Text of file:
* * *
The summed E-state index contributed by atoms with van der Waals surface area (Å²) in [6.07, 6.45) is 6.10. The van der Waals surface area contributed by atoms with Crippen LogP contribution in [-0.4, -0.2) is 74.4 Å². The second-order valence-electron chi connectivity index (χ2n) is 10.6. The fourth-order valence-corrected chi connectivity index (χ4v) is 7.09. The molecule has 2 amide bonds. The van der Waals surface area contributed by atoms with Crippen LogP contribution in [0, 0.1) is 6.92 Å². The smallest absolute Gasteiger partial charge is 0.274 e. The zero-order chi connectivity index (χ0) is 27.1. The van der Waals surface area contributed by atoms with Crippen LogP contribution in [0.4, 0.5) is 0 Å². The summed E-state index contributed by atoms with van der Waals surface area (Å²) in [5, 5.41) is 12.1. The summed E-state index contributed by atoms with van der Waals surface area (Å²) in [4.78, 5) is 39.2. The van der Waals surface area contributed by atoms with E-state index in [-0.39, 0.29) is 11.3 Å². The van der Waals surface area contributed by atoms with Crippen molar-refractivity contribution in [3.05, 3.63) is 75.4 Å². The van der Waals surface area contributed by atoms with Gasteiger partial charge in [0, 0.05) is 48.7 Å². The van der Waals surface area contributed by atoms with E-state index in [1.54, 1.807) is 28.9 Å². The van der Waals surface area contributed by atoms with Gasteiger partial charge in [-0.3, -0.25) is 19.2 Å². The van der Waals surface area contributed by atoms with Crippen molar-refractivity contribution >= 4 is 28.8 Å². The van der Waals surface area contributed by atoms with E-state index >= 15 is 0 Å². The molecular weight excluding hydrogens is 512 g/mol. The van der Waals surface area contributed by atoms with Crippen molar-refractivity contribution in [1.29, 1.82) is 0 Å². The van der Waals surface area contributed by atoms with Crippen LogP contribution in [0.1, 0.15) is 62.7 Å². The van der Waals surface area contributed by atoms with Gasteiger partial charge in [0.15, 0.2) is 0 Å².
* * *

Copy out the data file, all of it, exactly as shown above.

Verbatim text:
The summed E-state index contributed by atoms with van der Waals surface area (Å²) in [6.07, 6.45) is 6.10. The van der Waals surface area contributed by atoms with Crippen LogP contribution in [-0.4, -0.2) is 74.4 Å². The second-order valence-electron chi connectivity index (χ2n) is 10.6. The fourth-order valence-corrected chi connectivity index (χ4v) is 7.09. The molecule has 2 amide bonds. The van der Waals surface area contributed by atoms with Crippen LogP contribution in [0, 0.1) is 6.92 Å². The smallest absolute Gasteiger partial charge is 0.274 e. The zero-order chi connectivity index (χ0) is 27.1. The van der Waals surface area contributed by atoms with Crippen LogP contribution in [0.4, 0.5) is 0 Å². The summed E-state index contributed by atoms with van der Waals surface area (Å²) in [5, 5.41) is 12.1. The summed E-state index contributed by atoms with van der Waals surface area (Å²) in [4.78, 5) is 39.2. The van der Waals surface area contributed by atoms with E-state index in [-0.39, 0.29) is 11.3 Å². The van der Waals surface area contributed by atoms with Crippen molar-refractivity contribution in [3.05, 3.63) is 75.4 Å². The van der Waals surface area contributed by atoms with Gasteiger partial charge in [0, 0.05) is 48.7 Å². The van der Waals surface area contributed by atoms with E-state index in [1.54, 1.807) is 28.9 Å². The van der Waals surface area contributed by atoms with Gasteiger partial charge in [-0.3, -0.25) is 19.2 Å². The van der Waals surface area contributed by atoms with Crippen molar-refractivity contribution >= 4 is 28.8 Å². The van der Waals surface area contributed by atoms with E-state index >= 15 is 0 Å². The molecular weight excluding hydrogens is 512 g/mol. The van der Waals surface area contributed by atoms with Crippen molar-refractivity contribution in [1.29, 1.82) is 0 Å². The van der Waals surface area contributed by atoms with Crippen LogP contribution in [0.1, 0.15) is 62.7 Å². The van der Waals surface area contributed by atoms with Gasteiger partial charge in [0.15, 0.2) is 0 Å².